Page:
NoSQL – How a Movement Gives You Speed

In the past, developing web applications meant using SQL. For those relying on relational data, this was no problem. But for those with massive amounts of data, this was like steering a barge – a bulky solution, creating drag-on queries when the intended goal was speed and availability. As Whiteboard looks at the architecture of a site, we have many options from which to choose.

With the oppression of limited Databases came a rebellion, and with that rebellion came a movement. In this case, the NoSQL movement, which arrived with a myriad of motivated programmers caused a pendulum swung that cranked out new opportunities…most of them open-source.

Those opportunities have clever names, and were created by a host of wild enthusiasts to handle a huge quantity of data, especially when the data’s nature does not require a relational model. They are Mongo, Cassandra, Riak, Redis, Couch and Neo4J to name a few.

Cassandra (Apache Cassandra), for example, is a NoSQL solution that was initially developed by the people of Facebook as a hybrid database management system that allows for tunable consistency goals. This means that a query may provide different results from different angles, but it is widely available to users – and fast.

Which brings us to CAP Theorem:

In computer science, the CAP Theorem says that it is impossible for a distributed computer system to achieve these three guarantees at once:

A. Consistency (C) – all nodes and queries see the exact same data at the same time.
B. Availability (A)– 100% uptime.
C. Partition tolerance (P) – the system keeps going even when message loss occurs in part of the system.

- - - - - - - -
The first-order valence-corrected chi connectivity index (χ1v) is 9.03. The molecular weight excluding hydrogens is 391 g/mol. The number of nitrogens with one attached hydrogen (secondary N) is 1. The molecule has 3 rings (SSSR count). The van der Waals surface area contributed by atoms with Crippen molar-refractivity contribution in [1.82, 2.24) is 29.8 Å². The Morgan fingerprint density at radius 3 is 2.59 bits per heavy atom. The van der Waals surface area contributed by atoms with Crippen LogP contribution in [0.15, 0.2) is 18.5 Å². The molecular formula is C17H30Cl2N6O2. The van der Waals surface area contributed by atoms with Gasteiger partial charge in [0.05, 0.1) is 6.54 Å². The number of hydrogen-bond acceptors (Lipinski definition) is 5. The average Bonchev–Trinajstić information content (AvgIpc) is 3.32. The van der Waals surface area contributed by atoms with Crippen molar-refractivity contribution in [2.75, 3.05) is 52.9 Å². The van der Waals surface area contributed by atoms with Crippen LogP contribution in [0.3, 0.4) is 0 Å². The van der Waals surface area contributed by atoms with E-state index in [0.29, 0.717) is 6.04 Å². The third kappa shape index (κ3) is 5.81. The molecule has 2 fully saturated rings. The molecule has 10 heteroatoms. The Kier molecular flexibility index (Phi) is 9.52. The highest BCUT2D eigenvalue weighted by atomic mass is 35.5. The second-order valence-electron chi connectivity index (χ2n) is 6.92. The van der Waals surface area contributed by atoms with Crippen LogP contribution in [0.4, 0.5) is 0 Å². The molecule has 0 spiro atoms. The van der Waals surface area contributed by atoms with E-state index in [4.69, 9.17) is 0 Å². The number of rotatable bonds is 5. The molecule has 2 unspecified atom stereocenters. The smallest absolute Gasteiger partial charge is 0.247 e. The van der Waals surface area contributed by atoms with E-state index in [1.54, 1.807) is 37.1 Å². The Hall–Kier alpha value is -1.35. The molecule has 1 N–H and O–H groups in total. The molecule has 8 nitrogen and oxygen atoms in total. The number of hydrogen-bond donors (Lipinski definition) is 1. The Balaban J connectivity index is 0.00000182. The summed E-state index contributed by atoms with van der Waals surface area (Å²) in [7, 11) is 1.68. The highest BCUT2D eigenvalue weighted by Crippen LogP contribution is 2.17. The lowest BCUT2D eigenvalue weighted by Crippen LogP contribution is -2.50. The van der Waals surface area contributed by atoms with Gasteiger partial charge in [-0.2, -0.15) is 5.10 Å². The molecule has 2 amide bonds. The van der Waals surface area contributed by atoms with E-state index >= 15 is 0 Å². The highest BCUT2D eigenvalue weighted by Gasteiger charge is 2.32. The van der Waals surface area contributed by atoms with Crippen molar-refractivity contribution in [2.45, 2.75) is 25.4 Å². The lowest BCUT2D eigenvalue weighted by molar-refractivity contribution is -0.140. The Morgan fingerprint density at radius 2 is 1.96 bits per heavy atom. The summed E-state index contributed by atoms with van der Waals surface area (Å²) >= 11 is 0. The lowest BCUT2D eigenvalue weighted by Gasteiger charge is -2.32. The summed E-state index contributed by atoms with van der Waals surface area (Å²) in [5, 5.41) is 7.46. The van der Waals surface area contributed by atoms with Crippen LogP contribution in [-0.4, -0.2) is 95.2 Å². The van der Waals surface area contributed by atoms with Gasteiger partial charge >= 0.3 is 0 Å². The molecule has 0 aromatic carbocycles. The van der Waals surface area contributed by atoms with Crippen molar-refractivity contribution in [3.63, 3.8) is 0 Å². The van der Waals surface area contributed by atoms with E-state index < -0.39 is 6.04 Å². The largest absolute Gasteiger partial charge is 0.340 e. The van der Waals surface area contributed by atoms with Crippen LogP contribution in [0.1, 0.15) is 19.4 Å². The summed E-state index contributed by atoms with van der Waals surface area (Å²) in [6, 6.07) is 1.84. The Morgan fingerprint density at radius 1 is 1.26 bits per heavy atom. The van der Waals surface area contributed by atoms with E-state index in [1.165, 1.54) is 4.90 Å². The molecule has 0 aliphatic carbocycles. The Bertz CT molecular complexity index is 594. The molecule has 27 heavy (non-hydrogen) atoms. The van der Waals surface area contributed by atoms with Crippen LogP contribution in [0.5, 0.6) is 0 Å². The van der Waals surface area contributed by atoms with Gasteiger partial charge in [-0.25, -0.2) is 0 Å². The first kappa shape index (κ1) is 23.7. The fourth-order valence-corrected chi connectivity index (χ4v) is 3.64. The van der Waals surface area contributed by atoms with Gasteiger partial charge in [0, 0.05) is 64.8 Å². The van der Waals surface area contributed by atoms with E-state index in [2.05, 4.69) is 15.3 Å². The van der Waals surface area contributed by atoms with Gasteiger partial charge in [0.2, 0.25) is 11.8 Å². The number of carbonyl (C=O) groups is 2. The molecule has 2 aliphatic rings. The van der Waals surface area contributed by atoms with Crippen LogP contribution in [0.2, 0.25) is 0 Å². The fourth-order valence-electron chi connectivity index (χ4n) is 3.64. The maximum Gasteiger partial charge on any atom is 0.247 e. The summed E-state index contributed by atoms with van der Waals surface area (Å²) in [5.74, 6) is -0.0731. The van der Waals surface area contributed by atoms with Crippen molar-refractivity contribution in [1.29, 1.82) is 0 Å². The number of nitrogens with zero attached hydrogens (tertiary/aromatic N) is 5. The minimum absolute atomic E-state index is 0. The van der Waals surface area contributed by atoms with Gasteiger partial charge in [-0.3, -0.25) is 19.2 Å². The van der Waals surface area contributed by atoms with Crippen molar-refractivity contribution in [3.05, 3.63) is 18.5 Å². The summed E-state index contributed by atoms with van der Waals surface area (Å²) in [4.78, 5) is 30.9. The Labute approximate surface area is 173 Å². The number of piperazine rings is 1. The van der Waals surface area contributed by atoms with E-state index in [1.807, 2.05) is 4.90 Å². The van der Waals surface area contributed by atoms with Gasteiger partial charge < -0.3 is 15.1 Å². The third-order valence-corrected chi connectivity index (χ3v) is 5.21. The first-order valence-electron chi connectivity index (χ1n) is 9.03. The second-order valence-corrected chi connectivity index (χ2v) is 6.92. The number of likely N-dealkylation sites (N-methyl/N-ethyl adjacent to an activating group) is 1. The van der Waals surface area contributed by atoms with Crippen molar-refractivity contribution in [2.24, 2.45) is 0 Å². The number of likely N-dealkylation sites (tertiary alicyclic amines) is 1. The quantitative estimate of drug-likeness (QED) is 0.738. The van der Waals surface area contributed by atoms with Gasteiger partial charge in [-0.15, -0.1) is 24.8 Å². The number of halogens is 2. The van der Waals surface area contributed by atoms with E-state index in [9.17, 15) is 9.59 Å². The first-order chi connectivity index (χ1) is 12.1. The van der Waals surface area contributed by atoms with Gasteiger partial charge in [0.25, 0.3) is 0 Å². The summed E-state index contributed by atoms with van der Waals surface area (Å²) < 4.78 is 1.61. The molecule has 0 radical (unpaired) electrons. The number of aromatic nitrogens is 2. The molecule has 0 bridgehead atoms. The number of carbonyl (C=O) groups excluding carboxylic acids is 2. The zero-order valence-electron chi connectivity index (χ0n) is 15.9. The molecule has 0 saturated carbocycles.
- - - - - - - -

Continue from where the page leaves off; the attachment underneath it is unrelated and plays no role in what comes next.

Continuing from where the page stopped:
To try all three would be like placing child seats in a race car, which of course is built for speed, not a daily shopping trip. To try, you would need to dial down your speed, therefore defeating the purpose of having a race car.

Cap Theorem suggests that to gain A, one may need to sacrifice C. To gain C, one may need to sacrifice A and so on…
Example:

  • SQL allows C and P, but decreases A.
  • Riak focuses on C
  • Mongo gives A and P while, some say, decreases C.

These are debatable assertions, and often dependent on the programmer who is turning the knobs. But even Birmingham’s own MongoDB claims weakness, as its focus is on flexibility, power, speed, and ease of use, while sometimes sacrificing “fine-grained control and tuning, and overly powerful functionality.” Still, it is the rock star of the NoSQL movement and is now being used by SquareSpace, Craig’s List and MTV.

We often use CouchDB, at Whiteboard-IT. Jacob Kaplan-Moss, author of “The Definitive Guide to Django,” claimed here,“Django may be built for the Web, but CouchDB is built of the Web.” As the web is our native environment, CouchDB is the most natural tool for us to use.

The NoSQL movement is has great momentum, though it has earlier roots. Lotus Notes, for example, was forced to write their own database in 1985, which they called NSF (Notes Storage File). Founding member and former CEO, Tim Halvorsen was NoSQL when NoSQL wasn’t cool. He says,

“…we created it from scratch.  At the time, I looked at some of the databases out there (e.g. dBase, etc), and they were all too limited for what we needed.  So, we wrote our own.  Its a “document database”, not a relational database, with each “document” (aka record) having a variable number of fields.  No schema – each record was self-contained, but they could also be indexed (which any database must be capable of).”

History was made and even CouchDB is based on the work accomplished by Lotus Notes.

So – there are many options from which to choose, and if your web designer goes to SQL straight away, it might give reason to ask if others have been considered. Depending on your requirements, you may have another need…the need for speed.

 

 


Ajax your ASP.NET MVC Application with Pathbinder

Gracefully Degrading AJAX Page Loading

The goal of this article is to demonstrate a technique for enabling AJAX loading of content for ASP.NET MVC web applications. The technique uses Pathbinder. It gradefully degrades so that in browsers without JavaScript, the users will navigate pages as normal. The method of making this happen involves translating internal site links to have a ‘#’ in front of the href path on pageload and then using AJAX to load these pages into the content area of the page without reloading the entire page. For users who do not have JavaScript enabled, the links will work like normal links. On the server-side, we must respond to AJAX requests by rendering the page without its master page. For normal requests, we will render the page with its master page.